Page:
More on Journeys and Our Country

Sorry, to clarify – this was composed Saturday 6th March when I was on my way back from Wales to Lancaster.

So, another post brought to you from the belly of the train across our beautiful countries. The train is still passing through Wales, shortly to arrive at Cardiff. Beauty abound in the outside world, flecked with the grime on the windows of the train.

Wales, and Ferryside more specifically, have always been where I’ve considered to be ‘home’ for all intents and purposes. I’ve lived in the country of mountains, delicious cawl, and sheep almost all my life and nearly half of that time we’ve been in Ferryside, a small coastal village where almost everyone knows almost everyone else and the concept of a ‘strongest man contest’ in the village square (which is also the village car park) is met with enthusiasm, dressing up and community spirit.
The village itself is immensely beautiful – the view from the bridge over the railway track is phenomenal. Beach, dunes, rivers, fields, forests; we have it all. Old houses, new houses, a shop, a hotel and spa, pubs, tennis courts, churches, a school, a post office. Anything you want from a village really. Bus and rail connections to further afield areas too.
So since I was ten years old, Ferryside has been home. It’s the house I’ve spent the longest in, the one my family and I have really made ‘home’. We’ve made changes to it, fixed and broken it (I’ll never forget the time that the cat fell through the kitchen roof – the hole still hasn’t been fixed). Most of all, we’ve made it ours.

For as long as the thought has been there, I’ve wanted to raise my future children in Wales. I’ve wanted them to be steeped in Welsh culture, be Welsh speaking, and celebrate St. David’s day with the same passion for their homeland as I do. Given the choice, there is nowhere I’d rather call my home country.

Recently though, there has been a change in my outlook. No longer do I consider ‘home’ to be that tiny village. No longer do I see myself as an old lady walking along the beach with my grandchildren running around, chasing after the dog. Now, it’s Williamson park I’m walking through. My children will have Lancashire accents, not Welsh ones. They’ll never learn Yr Wyddorr, they’ll learn the alphabet instead. This saddens me somewhat – I want to further the language, I want my family to have the same experience of my part of the world as I do. But it won’t be home for them, I don’t think. Not anymore.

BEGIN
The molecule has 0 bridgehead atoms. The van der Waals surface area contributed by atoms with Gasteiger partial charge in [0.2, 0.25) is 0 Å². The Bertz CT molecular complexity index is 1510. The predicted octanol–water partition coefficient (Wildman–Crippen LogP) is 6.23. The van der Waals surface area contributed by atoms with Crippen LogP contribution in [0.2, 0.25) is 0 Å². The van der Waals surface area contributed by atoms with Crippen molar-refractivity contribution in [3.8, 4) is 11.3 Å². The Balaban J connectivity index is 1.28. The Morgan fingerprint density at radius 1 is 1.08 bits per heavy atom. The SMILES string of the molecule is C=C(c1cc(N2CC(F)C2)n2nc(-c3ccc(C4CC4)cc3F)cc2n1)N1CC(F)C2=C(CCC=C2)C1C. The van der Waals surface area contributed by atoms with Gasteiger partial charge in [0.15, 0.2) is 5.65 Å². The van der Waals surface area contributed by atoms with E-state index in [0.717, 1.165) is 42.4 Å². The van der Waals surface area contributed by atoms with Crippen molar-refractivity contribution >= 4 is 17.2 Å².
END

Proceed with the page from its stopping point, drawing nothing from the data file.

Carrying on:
Lancaster is a wonderful city. Historic and steeped in culture and beauty, its only drawback is being so close to Morecambe. But Morecambe has its own redeeming qualities of course – the beach is the major one for me. I have never lived so far away from the sea as I do now in Lancaster and even knowing that it is a short bus journey away if I need it is a comfort. From my front door in Ferryside, a sufficiently powerful throw could land a stone on the beach.

I have been thinking recently about writing. I want to write! But I am so short of ideas that I’m not sure I’ll ever make it as an author. I have the ability to write (or so I’m led to believe) just there’s nothing in my head to write about. I can’t come up with characters, a world, or a plot. I lack inspiration. My muse has left me. The only thing I can be inspired to write these days are these live journal posts, where I prattle on about nothing relevant or interesting.

The train is very busy today. I try my best to not do this journey on Saturdays – people are going all manner of places over the weekend and they all seem to be on my train. I used to pick a person and wonder about who they were – what was their story. These days I can’t even come up with lives for the myriad of people around me. Not the trendy looking seventeen year old couple in the seats to my right, or the posh couple with their ‘Upper Crust’ coffees in front of them. It used to be so easy – why is it now lost to me? And why is it that when something is denied to us we want it, crave it even more fervently? Writing has always been something I’m interested in, and have done off and on for years (mainly Fan Fiction, but it’s still writing). Now though, I can’t do it and I so desperately want to turn my time and my words into a story for others to read and enjoy.


Writer’s Block: Happy go lucky

I used to think that some people were just luckier than others, that some people just had a higher roll of the dice than others. Then I got older, and my views shifted. I began to think that ‘luck’ wasn’t really a thing, so to speak, it was people who carved their own paths through life, and the things they did and the actions that they took were what influenced their ‘luck’. Karma, so to speak.

Now though, my views have shifted again. A friend of mine, someone very wise, gave me some good advice when I was feeling low.
Disequilibrium is life’s natural state. When you feel like you’re having bad luck, it’s because your life is shifting and changing, and the universe is trying to restore balance and normality.

Some people belive in luck – that’s their call. These days I just think that everything needs some kind of balance.